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Man charged with stabbing near mayor’s home and a machete attack in Logan Square

The man yelled out, “In the name of Jesus Christ” while stabbing one of the victims with a knife about two blocks from the mayor’s home in September, prosecutors said.

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A man whose family says has a history of mental illness is accused of stabbing a person blocks from the mayor’s home this past fall and, months later, trying to slash someone with a machete in Logan Square.

Banner Sperlazzo, 28, yelled out “In the name of Jesus Christ” while stabbing his first victim with a knife in the 2600 block of North Drake Avenue on Sept. 5, prosecutors said Tuesday.

In another attack in November, Sperlazzo ran up behind a man walking in the 2200 block of North Saint Louis Avenue and struck him in the head with a hammer, prosecutors said. Sperlazzo then allegedly unsheathed a machete and tried to stab the man, but the person outran him.

The prosecutor called both attacks “unprovoked” and “random.”

Judge Charles Beach agreed and denied bail. “Those acts and the randomness of them tell me he is a danger to the community,” Beach said.

Sperlazzo’s mental health was likely a factor in the attacks, a family member told the Sun-Times. “He doesn’t need prison, he needs help. The whole family knows that,” said the relative, who asked not to be named.

Last month, police released a community alert linking the two Logan Square attacks with another one involving a machete on Nov. 24 in the 5800 block of West Altgeld Street in the Belmont Cragin neighborhood. No one has been charged in the Altgeld attack.

In court Tuesday, prosecutors said the victim of the September attack was walking home from a friend’s apartment around 1 a.m. when he noticed a car stopped but running in the middle of the block.

Banner Sperlazzo arrest photo
Banner Sperlazzo arrest photo
Chicago police

As the victim passed the car, he heard footsteps behind him and started to run, prosecutors said. He saw a 9- to 12-inch curved knife blade at his side before he was stabbed in the abdomen. The attacker was wearing a black mask and slashed him several more times, prosecutors said.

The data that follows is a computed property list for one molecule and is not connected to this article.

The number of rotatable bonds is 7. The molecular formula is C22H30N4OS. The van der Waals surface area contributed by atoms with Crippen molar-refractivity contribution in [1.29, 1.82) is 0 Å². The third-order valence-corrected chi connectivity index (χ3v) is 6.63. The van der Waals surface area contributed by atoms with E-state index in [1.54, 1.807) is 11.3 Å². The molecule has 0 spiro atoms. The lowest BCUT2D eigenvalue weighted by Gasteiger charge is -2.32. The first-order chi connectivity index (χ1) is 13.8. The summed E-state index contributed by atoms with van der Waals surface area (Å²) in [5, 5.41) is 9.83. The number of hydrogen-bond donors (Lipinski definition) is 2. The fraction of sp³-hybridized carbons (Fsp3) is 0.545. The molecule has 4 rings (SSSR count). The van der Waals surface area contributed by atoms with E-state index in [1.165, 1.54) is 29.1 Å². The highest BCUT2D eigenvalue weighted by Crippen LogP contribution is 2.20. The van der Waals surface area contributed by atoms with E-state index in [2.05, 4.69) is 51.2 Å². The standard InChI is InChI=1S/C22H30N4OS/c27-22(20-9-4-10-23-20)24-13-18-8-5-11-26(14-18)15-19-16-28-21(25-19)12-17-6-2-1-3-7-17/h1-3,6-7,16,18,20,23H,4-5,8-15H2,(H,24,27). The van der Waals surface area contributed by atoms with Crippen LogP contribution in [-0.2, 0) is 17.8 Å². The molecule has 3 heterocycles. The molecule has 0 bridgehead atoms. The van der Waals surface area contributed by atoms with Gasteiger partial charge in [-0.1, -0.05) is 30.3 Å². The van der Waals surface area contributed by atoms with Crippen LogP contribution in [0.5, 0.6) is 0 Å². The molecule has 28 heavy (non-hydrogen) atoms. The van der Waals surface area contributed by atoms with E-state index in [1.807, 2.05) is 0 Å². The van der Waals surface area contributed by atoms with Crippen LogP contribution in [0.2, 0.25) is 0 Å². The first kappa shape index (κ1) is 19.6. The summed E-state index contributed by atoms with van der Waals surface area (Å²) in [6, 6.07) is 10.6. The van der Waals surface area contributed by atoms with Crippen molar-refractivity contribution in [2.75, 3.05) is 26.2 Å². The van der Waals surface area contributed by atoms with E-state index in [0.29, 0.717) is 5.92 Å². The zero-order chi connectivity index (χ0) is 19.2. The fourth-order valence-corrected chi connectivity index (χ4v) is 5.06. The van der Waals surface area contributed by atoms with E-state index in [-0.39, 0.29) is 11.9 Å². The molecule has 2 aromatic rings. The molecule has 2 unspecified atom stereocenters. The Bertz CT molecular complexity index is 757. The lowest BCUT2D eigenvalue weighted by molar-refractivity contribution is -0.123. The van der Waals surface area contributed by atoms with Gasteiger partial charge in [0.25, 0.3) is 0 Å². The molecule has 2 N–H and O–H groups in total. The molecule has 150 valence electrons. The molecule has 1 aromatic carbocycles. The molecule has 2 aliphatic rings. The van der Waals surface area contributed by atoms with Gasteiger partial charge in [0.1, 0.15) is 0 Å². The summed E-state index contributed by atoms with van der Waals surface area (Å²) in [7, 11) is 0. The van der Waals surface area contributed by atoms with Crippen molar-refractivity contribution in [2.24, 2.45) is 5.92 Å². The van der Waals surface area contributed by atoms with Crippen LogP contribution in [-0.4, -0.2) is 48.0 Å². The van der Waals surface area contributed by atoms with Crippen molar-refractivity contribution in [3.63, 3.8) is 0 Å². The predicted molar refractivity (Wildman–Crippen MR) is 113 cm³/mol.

The victim staggered down the street until two neighbors came to his aid. The man was hospitalized for two weeks and underwent two surgeries for damage to his intestines. The man also had gash across his cheek and nose.

A witness who heard screams during the attack noticed the car on the street and helped police locate the car on surveillance video, prosecutors said. A license plate reading camera identified that car as a tan 1995 Toyota registered to Sperlazzo.

Later that month, police in suburban Mount Prospect pulled over Sperlazzo for a traffic stop and impounded his car. During a search, Chicago police allegedly found a pair of blood-soaked pants with DNA that matched the victim’s.

It was not clear in court what police did next, but Sperlazzo is accused of committing a second attack on Nov. 20. A man was walking his dog in the 2200 block of North St. Louis Avenue around 2:40 a.m. when he passed Sperlazzo and nodded at him, prosecutors said.

As they passed each other, Sperlazzo struck the man in the head with a hammer, knocking him to the ground, prosecutors said. The victim turned around and allegedly saw Sperlazzo staring down at him and silently holding the hammer over his head.

He put the hammer into a jacket pocket and unsheathed a machete from across his chest, prosecutors said. He allegedly lunged at the victim with the machete, but the man turned and ran away. Sperlazzo allegedly ran after him for 10 seconds but gave up.

The victim turned around and saw the man return to a silver car parked in an alley, prosecutors said. The man received staples to his head and was treated for a concussion.

Sperlazzo was arrested Monday during a traffic stop in the 3000 block of North Halsted. He admitted to being at the location of one of the incidents but denied he was the attacker, prosecutors said. He also said the blood-soaked pants found in the car were his, and that he’s the only one who drives the car.

The victims of both attacks identified Sperlazzo in live lineups, prosecutors said.

Sperlazzo was convicted earlier this year of a domestic battery involving his father in Kane County, according to court records. He was on court supervision during the time of the attacks.

Sperlazzo was homeschooled, is homeless and has worked as a food delivery driver for two years, his defense attorney said. Police said his last listed address was in Elgin.

Sperlazzo is charged with attempted murder and aggravated battery with a deadly weapon. He’s expected in court again Dec. 20.